Between Wall and Seattle, I did a lot of work to the car in preparation for the west coast Formula D events. The car is staying out west for the remainder of the season, so I made sure to take care of all the maintenance, fluids, and tie up any loose ends. I wanted to have it basically like new so I wouldn’t have to do anything to it at the next three tracks besides basic maintenance and setup adjustments.
I made a lot of minor changes to hopefully make the car easier to drive on the banked Evergreen track and make it feel more comfortable at higher angle. I reduced the toe in on the rear, stiffened the rear bar, and adjusted the dampers to reduce the rear grip. I also reduced the caster in the front to get more angle and increased the camber.
We got to the track on Thursday and got a chance to drive through the course a couple of times in the rental car before practice started. Of course, I had heard that the bank is super long at Evergreen. I wasn’t disappointed. It seemed ridiculous driving through with the rental. The angle of banking was pretty low though, so I was confident I would have enough power to do it.
After the first few practice runs, I got up to speed on the bank but was struggling staying off the rev limiter in 4th gear. 5th gear drops the RPM too much, so it wasn’t an option. During the first tire change, I raised the rev limiter 400 RPM. I still set it below the stock limiter so it would be safe. A 3.7 or 3.9 gear would have been a better solution, but my spare diff had the same 4.08 ratio that was in the car. The extra RPM helped a lot, and I started improving my runs as the practice went along.
The diffiult part of this track was coming off the bank and into the “power alley.” It was hard to do it smoothly because the judges wanted you to stay on the wall all the way to the edge of the course in the power alley. Many drivers were carrying too much speed off the bank and sliding wide off course or having to slow down abruptly to keep from going off. It was also near impossible to fill the whole outer zone on the bank and the entire outer zone on the wall in the power alley. A sacrifice had to be made somewhere, either coming off the bank early or going into the outer zone in the power alley later.
I tried coming off the bank several different ways including slowing down a little early to prevent sliding off course. Unfortunately, Chelsea followed me really closely on one of the runs where I let off early. He hit me in the right rear, and we both spun out into the wall towards the end of Thursday practice. It wasn’t too bad of an impact. The rear tube structure got slightly mangled, and my right side wheels made minor contact with the wall. I made my way back to the pits, checked for any bent suspension arms, and checked the alignment. The rear had a bit more toe in, and the steering wheel was slightly off center, but the front toe was the same as I had set it originally.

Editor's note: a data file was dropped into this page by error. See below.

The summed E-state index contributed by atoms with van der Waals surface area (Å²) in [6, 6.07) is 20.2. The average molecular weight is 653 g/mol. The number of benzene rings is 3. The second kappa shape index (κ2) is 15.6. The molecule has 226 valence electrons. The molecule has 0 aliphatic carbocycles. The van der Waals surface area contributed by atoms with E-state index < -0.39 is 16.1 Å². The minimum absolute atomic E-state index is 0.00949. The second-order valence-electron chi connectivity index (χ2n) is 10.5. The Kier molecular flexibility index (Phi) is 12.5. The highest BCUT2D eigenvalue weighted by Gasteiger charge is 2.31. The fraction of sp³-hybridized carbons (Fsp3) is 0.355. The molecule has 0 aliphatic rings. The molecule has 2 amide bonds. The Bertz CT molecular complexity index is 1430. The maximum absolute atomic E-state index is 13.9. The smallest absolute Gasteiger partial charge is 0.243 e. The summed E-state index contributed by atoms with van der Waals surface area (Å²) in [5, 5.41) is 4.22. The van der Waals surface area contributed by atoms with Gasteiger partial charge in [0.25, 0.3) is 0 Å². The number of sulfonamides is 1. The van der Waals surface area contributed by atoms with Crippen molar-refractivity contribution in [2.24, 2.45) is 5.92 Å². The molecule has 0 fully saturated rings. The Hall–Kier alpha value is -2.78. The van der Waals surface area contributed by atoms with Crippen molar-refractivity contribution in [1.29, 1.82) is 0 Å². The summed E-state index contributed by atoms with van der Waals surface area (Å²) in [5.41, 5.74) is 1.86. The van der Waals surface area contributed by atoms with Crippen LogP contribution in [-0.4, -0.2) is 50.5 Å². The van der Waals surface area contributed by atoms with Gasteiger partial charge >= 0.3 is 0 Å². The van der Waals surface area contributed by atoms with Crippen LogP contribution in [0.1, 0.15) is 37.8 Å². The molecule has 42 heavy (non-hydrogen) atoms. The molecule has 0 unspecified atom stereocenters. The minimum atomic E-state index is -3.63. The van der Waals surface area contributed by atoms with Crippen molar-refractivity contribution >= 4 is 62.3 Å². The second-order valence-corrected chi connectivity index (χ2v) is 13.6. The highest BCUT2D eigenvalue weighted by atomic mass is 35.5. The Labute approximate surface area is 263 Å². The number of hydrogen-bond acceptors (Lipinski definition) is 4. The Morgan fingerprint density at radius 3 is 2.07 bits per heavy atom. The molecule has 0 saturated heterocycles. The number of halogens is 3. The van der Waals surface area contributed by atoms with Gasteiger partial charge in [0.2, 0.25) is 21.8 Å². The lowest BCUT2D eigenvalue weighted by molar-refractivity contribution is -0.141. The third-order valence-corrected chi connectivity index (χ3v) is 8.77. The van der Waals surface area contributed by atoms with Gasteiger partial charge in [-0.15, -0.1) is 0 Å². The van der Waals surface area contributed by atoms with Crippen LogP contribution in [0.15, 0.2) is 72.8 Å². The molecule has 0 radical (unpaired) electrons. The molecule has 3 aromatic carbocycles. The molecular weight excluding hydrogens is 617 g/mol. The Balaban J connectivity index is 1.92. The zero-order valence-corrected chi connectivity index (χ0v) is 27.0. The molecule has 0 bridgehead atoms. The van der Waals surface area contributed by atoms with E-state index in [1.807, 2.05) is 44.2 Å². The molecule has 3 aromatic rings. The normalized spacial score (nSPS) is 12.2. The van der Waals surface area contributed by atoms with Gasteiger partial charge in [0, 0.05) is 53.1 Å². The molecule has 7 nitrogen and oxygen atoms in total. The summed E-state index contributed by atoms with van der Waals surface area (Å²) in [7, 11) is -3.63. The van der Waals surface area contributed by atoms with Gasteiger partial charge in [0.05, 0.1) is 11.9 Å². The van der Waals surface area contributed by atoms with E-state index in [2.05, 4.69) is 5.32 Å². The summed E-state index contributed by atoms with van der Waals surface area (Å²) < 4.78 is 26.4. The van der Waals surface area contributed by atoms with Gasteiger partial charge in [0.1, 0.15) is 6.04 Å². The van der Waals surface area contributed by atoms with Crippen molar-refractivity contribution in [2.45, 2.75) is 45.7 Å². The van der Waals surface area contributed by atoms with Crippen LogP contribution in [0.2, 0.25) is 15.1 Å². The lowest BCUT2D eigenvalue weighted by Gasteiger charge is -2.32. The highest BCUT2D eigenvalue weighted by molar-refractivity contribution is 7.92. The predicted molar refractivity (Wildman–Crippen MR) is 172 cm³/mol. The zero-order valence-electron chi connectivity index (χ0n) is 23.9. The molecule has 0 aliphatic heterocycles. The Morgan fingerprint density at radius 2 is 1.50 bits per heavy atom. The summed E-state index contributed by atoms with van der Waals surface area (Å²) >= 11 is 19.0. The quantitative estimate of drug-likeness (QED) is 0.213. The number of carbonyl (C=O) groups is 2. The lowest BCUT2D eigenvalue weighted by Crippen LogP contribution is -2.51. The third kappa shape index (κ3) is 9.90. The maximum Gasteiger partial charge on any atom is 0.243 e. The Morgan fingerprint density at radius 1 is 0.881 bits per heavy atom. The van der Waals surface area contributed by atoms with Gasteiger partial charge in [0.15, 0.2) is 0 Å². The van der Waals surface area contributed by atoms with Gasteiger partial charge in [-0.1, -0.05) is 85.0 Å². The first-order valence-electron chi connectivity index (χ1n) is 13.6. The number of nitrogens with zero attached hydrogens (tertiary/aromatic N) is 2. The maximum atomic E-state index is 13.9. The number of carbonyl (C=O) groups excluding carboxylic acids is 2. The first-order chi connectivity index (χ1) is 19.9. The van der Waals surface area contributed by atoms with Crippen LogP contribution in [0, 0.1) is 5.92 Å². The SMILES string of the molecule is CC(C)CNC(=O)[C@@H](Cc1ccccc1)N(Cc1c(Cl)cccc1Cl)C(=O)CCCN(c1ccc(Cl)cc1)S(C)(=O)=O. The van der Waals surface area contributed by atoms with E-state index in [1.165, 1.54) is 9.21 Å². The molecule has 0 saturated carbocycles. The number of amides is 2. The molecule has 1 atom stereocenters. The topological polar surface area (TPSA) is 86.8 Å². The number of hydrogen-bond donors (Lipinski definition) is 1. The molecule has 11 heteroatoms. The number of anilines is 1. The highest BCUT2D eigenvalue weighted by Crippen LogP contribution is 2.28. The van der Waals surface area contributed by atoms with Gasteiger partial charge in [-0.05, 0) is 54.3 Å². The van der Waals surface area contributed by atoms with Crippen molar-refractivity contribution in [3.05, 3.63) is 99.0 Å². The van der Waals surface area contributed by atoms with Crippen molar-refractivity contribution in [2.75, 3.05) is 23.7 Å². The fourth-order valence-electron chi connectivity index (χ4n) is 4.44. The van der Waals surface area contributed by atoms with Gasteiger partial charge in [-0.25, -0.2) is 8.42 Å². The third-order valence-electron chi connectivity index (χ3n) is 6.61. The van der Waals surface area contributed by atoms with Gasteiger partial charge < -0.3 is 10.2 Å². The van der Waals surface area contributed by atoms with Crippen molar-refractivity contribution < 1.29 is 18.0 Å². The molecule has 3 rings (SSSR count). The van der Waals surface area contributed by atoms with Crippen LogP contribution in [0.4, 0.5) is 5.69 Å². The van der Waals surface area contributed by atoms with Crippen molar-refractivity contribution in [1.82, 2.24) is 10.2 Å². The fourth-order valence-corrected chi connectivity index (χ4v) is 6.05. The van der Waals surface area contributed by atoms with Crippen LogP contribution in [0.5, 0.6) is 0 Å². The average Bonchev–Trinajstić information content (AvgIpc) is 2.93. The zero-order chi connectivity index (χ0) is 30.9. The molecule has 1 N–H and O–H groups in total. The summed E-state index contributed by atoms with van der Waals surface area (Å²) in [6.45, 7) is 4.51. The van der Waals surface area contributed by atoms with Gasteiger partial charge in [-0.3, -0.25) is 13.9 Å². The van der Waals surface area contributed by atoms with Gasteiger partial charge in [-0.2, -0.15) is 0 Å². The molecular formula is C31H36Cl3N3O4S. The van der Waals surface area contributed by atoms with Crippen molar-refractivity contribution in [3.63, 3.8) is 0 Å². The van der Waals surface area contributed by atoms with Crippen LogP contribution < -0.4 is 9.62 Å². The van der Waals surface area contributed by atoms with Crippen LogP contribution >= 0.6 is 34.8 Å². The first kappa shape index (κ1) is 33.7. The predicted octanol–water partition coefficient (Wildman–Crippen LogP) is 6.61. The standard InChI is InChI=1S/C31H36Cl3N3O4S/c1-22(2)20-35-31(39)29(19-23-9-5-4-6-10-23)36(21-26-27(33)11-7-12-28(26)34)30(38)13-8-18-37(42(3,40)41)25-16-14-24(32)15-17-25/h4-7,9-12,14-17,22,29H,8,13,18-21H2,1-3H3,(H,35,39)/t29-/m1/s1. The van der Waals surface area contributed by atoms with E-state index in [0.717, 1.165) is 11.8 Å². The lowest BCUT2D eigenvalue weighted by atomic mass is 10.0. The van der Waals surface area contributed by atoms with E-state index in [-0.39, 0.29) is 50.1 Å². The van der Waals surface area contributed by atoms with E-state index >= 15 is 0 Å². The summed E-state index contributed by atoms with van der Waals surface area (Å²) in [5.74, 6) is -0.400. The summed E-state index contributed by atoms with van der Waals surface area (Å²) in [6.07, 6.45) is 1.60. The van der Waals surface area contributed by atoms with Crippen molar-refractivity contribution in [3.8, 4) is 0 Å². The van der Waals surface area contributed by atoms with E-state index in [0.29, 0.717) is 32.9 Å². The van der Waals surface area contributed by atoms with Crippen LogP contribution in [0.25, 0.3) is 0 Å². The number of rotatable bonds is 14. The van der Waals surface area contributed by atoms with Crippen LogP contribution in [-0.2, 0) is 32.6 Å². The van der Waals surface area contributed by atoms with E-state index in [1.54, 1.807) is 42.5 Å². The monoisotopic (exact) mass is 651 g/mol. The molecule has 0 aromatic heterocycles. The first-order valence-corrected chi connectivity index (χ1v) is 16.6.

There was only about 20 minutes left in practice, and I wanted to get at least one more run to make sure nothing serious was wrong with the car, so we left the alignment as it was, and I got back in line for practice. The car drove mostly the same, so with the practice over, Kareem spent some time bending the tubing back in shape and reinstalling taillights and body panels. Then we called it a day. Here is one of my practice runs.
Our plan was to get to the track early on Friday and reset the alignment before practice and qualifying. Unfortunately, it rained right up until our practice session, and working in the mud and puddles didn’t interest me, so I decided against it. Haha. The car felt good in practice although I was still struggling coming off the bank with perfect timing. The judges extended the course outward which made it a bit easier to keep from going off course, but it was difficult to see the yellow line, and I still went off several times or came up short, leaving the outer clipping zone too early.
For my first qualifying run, I came off the bank way too soon and tapped one of the inner clips later in the course. I scored a 68. My second run was much better. I still came off the bank a little early, but the rest of the run was decent. I improved my score, and got a 69. I qualified 32nd and would be going against JR in top 32.
Here are my two qualifying runs from driftstream. I apologize for the poor quality.
On Friday night, we had another hour of practice. I started to get more comfortable with the track and found some good reference points to use coming off the bank thanks to advice from other drivers. We were adding more grip to the car after every run.
On Saturday morning, I wanted to find the most grip we could add before the car got too difficult to drive on the bank, so we softened the rear sway bar before the final practice session. The car was a lot faster but it was difficult to keep it high on the bank, so we went back to the original setting during that practice. My battle with JR was the first run in top 32. He led first, and I got a small jump on him off the line to stay close. He got about a car-length gap on me going into the bank, but he stretched the lead after we initiated. I drove a shallow line through the rest of the course and closed the gap, but I had a big disadvantage after the first run. On my lead run, I was pretty relaxed and did one of my best runs of the weekend. My line was good, and I didn’t make any mistakes besides a small wobble on the bank. But JR was right on me the whole way so he got the win.
Overall, I’m happy that I got to drive at Evergreen and managed to go the whole weekend without killing myself. I learned a lot, and we got to try out many different adjustments, which should be useful for Irwindale. I really need to work on my qualifying though. As much as I enjoy going against JR, it just hasn’t been working out well for me the last two events. lol. I’m looking forward to Vegas next month and getting back on a flat track.